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BMD®: What is its future in pork production?

An interview with
Daniel Nelson, PhD, PAS
Senior Swine Nutritionist

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Q: BMD has been used in the US pork industry for more than 40 years. Looking forward, do you have any concerns about its age or performance?

DN: Not at all. In fact, BMD is still younger than a lot of other feed medications. What’s unique about BMD is that, despite extensive use, it has not been linked to cross-resistance with other antimicrobials or to an increase in transferable resistance. If usage and customer feedback are any indication, BMD is as dependable today as it was in the mid- to late ‘70s when it was introduced.

Q: What keeps BMD going?

DN: I think it’s the product’s molecular structure and mode of action. The active ingredient, bacitracin methylene disalicylate, isn’t absorbed by the intestinal tract.1 It works strictly in the gut, and there’s no withdrawal period before slaughter.

Q: BMD is often described as a “growth-promoting antibiotic.” Isn’t the livestock industry moving away from those types of medications?

DN: “Growth promotion” is a common expression, but the claims on the BMD label are for “increased rate of weight gain and improved feed efficiency in growing/finishing pigs” when used at 10 to 30 grams per ton of feed. Why these performance benefits occur has been debated by scientists for years.

Q: But isn’t FDA doing away with performance claims for all swine antibiotics?

DN: That’s a misconception. Under FDA’s new veterinary feed directive (VFD) rules that took effect in January 2017, any livestock or poultry antibiotic considered “medically important” to humans — tetracyclines, penicillins and macrolides, for example — needed to drop their performance claims. On the other hand, BMD is not medically important to humans and was allowed to maintain its performance claims under the new rule.

Q: Even so, some integrated pork production companies have already told consumers they will stop using antibiotics that improve feed efficiency or average daily gain. Where does that leave BMD?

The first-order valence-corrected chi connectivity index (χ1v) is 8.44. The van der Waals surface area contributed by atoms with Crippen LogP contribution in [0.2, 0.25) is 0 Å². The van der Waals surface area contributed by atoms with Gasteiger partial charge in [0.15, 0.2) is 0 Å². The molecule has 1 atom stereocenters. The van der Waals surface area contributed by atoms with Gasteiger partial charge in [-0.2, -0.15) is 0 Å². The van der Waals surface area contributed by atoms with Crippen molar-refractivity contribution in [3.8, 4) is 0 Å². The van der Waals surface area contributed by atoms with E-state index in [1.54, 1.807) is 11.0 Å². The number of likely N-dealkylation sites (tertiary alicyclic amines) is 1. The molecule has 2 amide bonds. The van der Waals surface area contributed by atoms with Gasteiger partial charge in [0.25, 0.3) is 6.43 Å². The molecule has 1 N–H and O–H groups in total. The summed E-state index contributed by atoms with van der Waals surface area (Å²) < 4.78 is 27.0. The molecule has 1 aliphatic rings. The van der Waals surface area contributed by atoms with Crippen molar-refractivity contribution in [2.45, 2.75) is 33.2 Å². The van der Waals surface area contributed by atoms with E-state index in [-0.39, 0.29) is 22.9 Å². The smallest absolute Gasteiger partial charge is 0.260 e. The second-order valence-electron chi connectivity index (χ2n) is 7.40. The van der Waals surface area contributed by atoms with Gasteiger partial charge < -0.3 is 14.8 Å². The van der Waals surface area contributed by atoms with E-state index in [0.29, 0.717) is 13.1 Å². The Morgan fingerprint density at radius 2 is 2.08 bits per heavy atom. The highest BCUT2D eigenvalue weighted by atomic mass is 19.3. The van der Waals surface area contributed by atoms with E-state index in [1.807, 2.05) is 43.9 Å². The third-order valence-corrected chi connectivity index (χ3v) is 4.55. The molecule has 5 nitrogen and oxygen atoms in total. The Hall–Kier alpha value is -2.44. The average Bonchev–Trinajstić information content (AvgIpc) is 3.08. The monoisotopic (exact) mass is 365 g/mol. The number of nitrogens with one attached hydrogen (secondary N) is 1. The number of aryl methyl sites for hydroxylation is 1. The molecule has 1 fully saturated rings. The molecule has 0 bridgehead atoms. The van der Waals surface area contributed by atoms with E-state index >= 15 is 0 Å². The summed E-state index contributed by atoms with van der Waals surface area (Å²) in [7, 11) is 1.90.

DN: I think it still leaves BMD with a bright future. The pork industry wants and needs tools that improve efficiency and reduce the carbon footprint.  Because BMD is one of the few antibiotics remaining with FDA-approved performance claims, it’s the perfect tool for meeting these goals.

In addition, BMD has an indication for use in sows for control of clostridial enteritis caused by Clostridium perfringens in suckling piglets. BMD is the only medicated feed additive with this claim. When you consider that Clostridium is ubiquitous on swine farms,2 producers need to defend their herds against it and the costly clostridial enteritis. BMD is an indispensable tool.

Q: By itself, BMD doesn’t require a VFD, but what if you use it in combination with other approved feed medications?

DN: If you’re combining BMD with Aureomycin® or another medication that requires a VFD, you’ll need a VFD from your veterinarian.

Q: So, in summary, when you look at BMD’s unique label claims and the fact that it doesn’t require a VFD when used alone, BMD could be used in swine feeds for many years to come.

DN: That’s a reasonable assumption. As long as gut health, pig care and efficient pork production remain high priorities for the pork industry, I think BMD will continue to be a valuable tool for producers.

All trademarks are the property of Zoetis Services LLC or a related company  or a licensor unless otherwise noted. 

1 Original New Animal Drug Application (Bacitracin methylene disalicylate – BMD®). NADA 046-592.
2 Baker AA, et al. Prevalence and Diversity of Toxigenic Clostridium perfringens and Clostridium difficile among Swine Herds in the Midwest. Appl Environ Microbiol. 2010 May;76(9):2961-2967.

TOOLBOX, Issue 5
Toolbox is a series of interviews with veterinarians about their experiences managing antimicrobials, vaccines and other tools for swine health. It is produced by the editors of Pig Health Today on behalf of the US Pork Business of Zoetis.
August 2017

Posted on February 2, 2019

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It’s not unrealistic to say that if you checked the nasal cavities or tonsils of any group of pigs, you would find Strep suis. While the strain and impact can vary widely, this commensal bacterium is on virtually every hog farm.

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